It’s true that you will almost certainly experience confusion and perhaps frustration while you’re reading If on a Winter’s Night a Traveller.   It’s not that it’s hard to read (the translation is excellent) but you’ll probably finish it feeling quite uncertain about your own interpretation of it .  This is partly because of the way you as reader (outside the text at home or on the train with your book) become entwined with the character in the book, the Reader addressed throughout the book as You. (This experience will be different for male/female readers because the You the Reader is a male, and a rather randy one at that).  Calvino is playing with the way we readers tend to identify with the characters in books we read, and the way we ‘enter into’ the world of the book.

I don’t think it matters if you find it confusing.  It’s not stressfully confusing; it’s playfully confusing.  It’s like James Joyce’s Ulysses in the way that it invites turning back to the beginning and reading it all over again for the delight in teasing out its riddles and the sheer exhiliration of the ride.

There are some droll reviews of this book on Good Reads, almost as witty as Calvino himself even if imitating Calvino’s style is a gimmick done many times before.  My favourites of these are by  MJ Nicholls from Edinburgh and Yulia from New York but you won’t find them funny unless you’ve read the book, so save them till you have.

It’s included in 1001 Books You Must Read Before You Die.

If on a Winter's Night a Traveller (Vintage classics)Author: Italo Calvino
Translator: William Weaver
Title: If on a Winter’s Night a Traveller
Publisher; Vintage Classics UK (Random House) 1998
ISBN: 9780099430896
Source: Personal library, purchased at Readings $12.95AUD.

Fishpond  If on a Winter’s Night a Traveller (Vintage classics)


  1. Sounds intriguing.
    I so relate to the arrangement of the books. I can go from the strict library system to a totally random mess in the space of one weekend.


  2. I agree Lisa – playfully confusing! Those Good Reads reviews were funny too. There’s not been too many more inventive writers than Calvino. I’ve read two or three of his and have another under my arm as I type ready to read soon. John


  3. Yes, those bits you quote are charming and endearing and very familiar. But when I read this book last year I found it pretentious and one of the most frustrating books I’ve ever had the displeasure of reading. The only reason I didn’t abandon it half-way through is because it was a book group read.


  4. Karen, at Clunes BookTown today, there were books pleading with me to take them home. How could I resist? There will have to be major reshelving of my Miles Franklin winners shelf…
    John, I hope I can find reviews of his other books on your site, yes??
    Kim, *chuckle* yes, it is a bit frustrating. But we’ll have to disagree about pretentious. I thought it was too funny for that.


  5. I found this funny too lisa ,something that isn’t mention a lot about it ,it’s clever but not over the top with it ,it made me want read more of his books ,all the best stu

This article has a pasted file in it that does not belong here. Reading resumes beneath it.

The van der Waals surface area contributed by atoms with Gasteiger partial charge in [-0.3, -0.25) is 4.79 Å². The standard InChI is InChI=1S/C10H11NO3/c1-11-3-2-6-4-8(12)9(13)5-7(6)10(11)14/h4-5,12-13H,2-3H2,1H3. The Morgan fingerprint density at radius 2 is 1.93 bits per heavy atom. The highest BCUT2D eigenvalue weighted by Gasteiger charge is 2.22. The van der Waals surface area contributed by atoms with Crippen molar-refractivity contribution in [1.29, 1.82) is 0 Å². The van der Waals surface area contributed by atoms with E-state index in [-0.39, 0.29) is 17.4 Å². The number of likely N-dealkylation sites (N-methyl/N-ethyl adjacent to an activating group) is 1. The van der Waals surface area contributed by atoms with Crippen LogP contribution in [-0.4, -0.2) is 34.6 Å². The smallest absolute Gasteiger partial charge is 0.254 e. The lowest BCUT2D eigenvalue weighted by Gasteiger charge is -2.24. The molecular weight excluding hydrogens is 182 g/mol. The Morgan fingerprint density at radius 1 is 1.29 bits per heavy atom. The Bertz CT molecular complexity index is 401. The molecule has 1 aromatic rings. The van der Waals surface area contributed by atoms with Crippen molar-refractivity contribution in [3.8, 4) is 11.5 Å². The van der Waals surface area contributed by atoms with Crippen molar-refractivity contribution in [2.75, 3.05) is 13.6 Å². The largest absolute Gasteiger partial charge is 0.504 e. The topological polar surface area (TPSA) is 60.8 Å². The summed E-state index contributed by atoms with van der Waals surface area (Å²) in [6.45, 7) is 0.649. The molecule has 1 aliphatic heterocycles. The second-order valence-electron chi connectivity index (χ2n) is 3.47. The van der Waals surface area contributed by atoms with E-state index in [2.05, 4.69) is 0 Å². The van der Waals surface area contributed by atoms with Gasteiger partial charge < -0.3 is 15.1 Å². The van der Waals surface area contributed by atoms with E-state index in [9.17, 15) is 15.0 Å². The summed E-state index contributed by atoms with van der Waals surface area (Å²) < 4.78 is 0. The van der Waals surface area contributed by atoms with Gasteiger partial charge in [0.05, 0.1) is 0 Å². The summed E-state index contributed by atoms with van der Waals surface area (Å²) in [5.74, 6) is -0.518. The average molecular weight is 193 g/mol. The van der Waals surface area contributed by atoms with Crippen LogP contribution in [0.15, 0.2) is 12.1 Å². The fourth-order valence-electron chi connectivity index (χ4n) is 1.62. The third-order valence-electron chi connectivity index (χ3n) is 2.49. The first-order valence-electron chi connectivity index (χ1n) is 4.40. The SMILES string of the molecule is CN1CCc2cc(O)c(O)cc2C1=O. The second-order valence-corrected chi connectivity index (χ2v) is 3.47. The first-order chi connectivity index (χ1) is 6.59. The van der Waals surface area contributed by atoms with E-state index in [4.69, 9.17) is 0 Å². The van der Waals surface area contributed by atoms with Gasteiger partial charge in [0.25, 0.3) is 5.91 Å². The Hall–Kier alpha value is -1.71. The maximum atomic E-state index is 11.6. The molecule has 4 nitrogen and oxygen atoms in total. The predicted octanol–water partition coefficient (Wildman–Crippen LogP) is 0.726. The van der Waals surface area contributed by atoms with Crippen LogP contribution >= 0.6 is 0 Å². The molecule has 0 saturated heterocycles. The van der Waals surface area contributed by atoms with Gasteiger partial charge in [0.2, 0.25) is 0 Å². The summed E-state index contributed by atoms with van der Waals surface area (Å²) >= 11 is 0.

6. Books with books as their theme are always beguiling. I echo your opening paragraph. you write about this one so enthusiastically I have sent a sample chapter to my Kindle.

    Bookshops etc – I rarely visit these days but spend hours and hours searching and researching on the net. My literary world has moved into cyberspace for good or ill


    • This is fascinating, Tom – is it just the Kindle that’s made this move into cyberspace happen?


  7. Hi Lisa, I tried to read this a few years ago with BGL. I liked the classification of books that you highlight. Very good. But I stopped soon after that. Too confusing. Not playful. Just confusing. I guess I didn’t get the humour.


  8. This book is one of my favorite all-time reads. It introduced me to the genius and oeuvre of Calvino. Simply brilliant.


  9. What do you think I should read next by Calvino. Kinna?


    • I recommend The Baron in the Trees.


      • Thanks, Kinna, I’ve got that one…somewhere on the shelves. Where have I put it????


  10. I read this book last year, enjoyed it, tried to review it… Oh well! I love your take, Lisa, which, besides bringing out the playful humour of the novel, also highlights aspects I had noticed and interpreted quite differently. Which just goes to show that Calvino has manged to cater for a whole spectrum of readers: an astonishingly versatile book.

    The only other Calvino I have read is Invisible Cities. It is quite different in tone, but bursting with mind-blowing ideas and spectacular images. I plan to read The Path to the Nest of Spiders next, just because I like the title. Which sounds shallow, but I have a lot of faith in Calvino :)


    • I like the sound of that title too. I wonder if it has anything to do with Shakespeare’s spiders?


  11. […] yourself as a reader, of being inside the book as well, sharing somehow in the writing of it. (See my review)  There is, according to the introduction, also a reference to the American writer Dahlberg, but […]


  12. […] as an example. It was inspired by Italo Calvino’s If on a Winter’s Night a Traveller (see my review) but it’s more accessible because Mitchell’s interlocking, interrupted stories do end, […]


  13. […] who’s reading Calvino’s If on a Winter’s Night a Traveller bonds with the narrator because he’s reading The Decameron since (ha!) he loves the […]